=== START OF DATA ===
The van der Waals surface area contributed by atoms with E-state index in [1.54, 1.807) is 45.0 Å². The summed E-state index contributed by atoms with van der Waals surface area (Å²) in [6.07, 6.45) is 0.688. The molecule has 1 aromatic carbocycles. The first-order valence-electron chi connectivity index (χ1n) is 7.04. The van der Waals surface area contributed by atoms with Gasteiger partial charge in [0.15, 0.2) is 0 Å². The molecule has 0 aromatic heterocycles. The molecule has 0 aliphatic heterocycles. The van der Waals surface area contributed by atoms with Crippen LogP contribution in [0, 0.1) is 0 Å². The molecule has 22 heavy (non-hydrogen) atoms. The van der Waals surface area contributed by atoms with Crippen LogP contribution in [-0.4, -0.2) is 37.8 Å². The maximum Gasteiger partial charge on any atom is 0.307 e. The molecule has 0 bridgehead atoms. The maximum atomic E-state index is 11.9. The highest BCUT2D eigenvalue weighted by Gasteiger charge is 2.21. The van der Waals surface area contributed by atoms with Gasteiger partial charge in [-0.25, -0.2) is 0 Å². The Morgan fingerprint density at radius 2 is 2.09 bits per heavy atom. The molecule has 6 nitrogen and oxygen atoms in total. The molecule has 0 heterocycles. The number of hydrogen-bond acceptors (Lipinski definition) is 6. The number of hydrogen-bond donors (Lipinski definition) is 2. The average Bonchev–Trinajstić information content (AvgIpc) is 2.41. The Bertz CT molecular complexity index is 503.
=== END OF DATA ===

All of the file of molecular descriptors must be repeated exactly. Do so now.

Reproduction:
The van der Waals surface area contributed by atoms with E-state index in [1.54, 1.807) is 45.0 Å². The summed E-state index contributed by atoms with van der Waals surface area (Å²) in [6.07, 6.45) is 0.688. The molecule has 1 aromatic carbocycles. The first-order valence-electron chi connectivity index (χ1n) is 7.04. The van der Waals surface area contributed by atoms with Gasteiger partial charge in [0.15, 0.2) is 0 Å². The molecule has 0 aromatic heterocycles. The molecule has 0 aliphatic heterocycles. The van der Waals surface area contributed by atoms with Crippen LogP contribution in [0, 0.1) is 0 Å². The molecule has 22 heavy (non-hydrogen) atoms. The van der Waals surface area contributed by atoms with Crippen LogP contribution in [-0.4, -0.2) is 37.8 Å². The maximum Gasteiger partial charge on any atom is 0.307 e. The molecule has 0 bridgehead atoms. The maximum atomic E-state index is 11.9. The highest BCUT2D eigenvalue weighted by Gasteiger charge is 2.21. The van der Waals surface area contributed by atoms with Gasteiger partial charge in [-0.25, -0.2) is 0 Å². The Morgan fingerprint density at radius 2 is 2.09 bits per heavy atom. The molecule has 6 nitrogen and oxygen atoms in total. The molecule has 0 heterocycles. The number of hydrogen-bond acceptors (Lipinski definition) is 6. The number of hydrogen-bond donors (Lipinski definition) is 2. The average Bonchev–Trinajstić information content (AvgIpc) is 2.41. The Bertz CT molecular complexity index is 503.